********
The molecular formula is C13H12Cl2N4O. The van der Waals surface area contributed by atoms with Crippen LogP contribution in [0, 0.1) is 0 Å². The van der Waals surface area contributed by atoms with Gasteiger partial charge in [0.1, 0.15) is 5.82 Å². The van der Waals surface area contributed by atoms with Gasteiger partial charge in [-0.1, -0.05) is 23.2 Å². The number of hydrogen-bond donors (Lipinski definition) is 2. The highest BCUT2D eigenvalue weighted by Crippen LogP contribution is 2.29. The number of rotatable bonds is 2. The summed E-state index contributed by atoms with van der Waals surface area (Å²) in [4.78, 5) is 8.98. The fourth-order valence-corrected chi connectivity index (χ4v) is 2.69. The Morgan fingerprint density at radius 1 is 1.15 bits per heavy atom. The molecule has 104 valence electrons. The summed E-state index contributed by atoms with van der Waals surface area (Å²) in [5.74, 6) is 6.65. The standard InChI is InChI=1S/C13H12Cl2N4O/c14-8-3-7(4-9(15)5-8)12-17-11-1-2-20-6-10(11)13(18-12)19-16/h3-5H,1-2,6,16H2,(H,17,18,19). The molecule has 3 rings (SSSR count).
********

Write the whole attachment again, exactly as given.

The molecular formula is C13H12Cl2N4O. The van der Waals surface area contributed by atoms with Crippen LogP contribution in [0, 0.1) is 0 Å². The van der Waals surface area contributed by atoms with Gasteiger partial charge in [0.1, 0.15) is 5.82 Å². The van der Waals surface area contributed by atoms with Gasteiger partial charge in [-0.1, -0.05) is 23.2 Å². The number of hydrogen-bond donors (Lipinski definition) is 2. The highest BCUT2D eigenvalue weighted by Crippen LogP contribution is 2.29. The number of rotatable bonds is 2. The summed E-state index contributed by atoms with van der Waals surface area (Å²) in [4.78, 5) is 8.98. The fourth-order valence-corrected chi connectivity index (χ4v) is 2.69. The Morgan fingerprint density at radius 1 is 1.15 bits per heavy atom. The molecule has 104 valence electrons. The summed E-state index contributed by atoms with van der Waals surface area (Å²) in [5.74, 6) is 6.65. The standard InChI is InChI=1S/C13H12Cl2N4O/c14-8-3-7(4-9(15)5-8)12-17-11-1-2-20-6-10(11)13(18-12)19-16/h3-5H,1-2,6,16H2,(H,17,18,19). The molecule has 3 rings (SSSR count).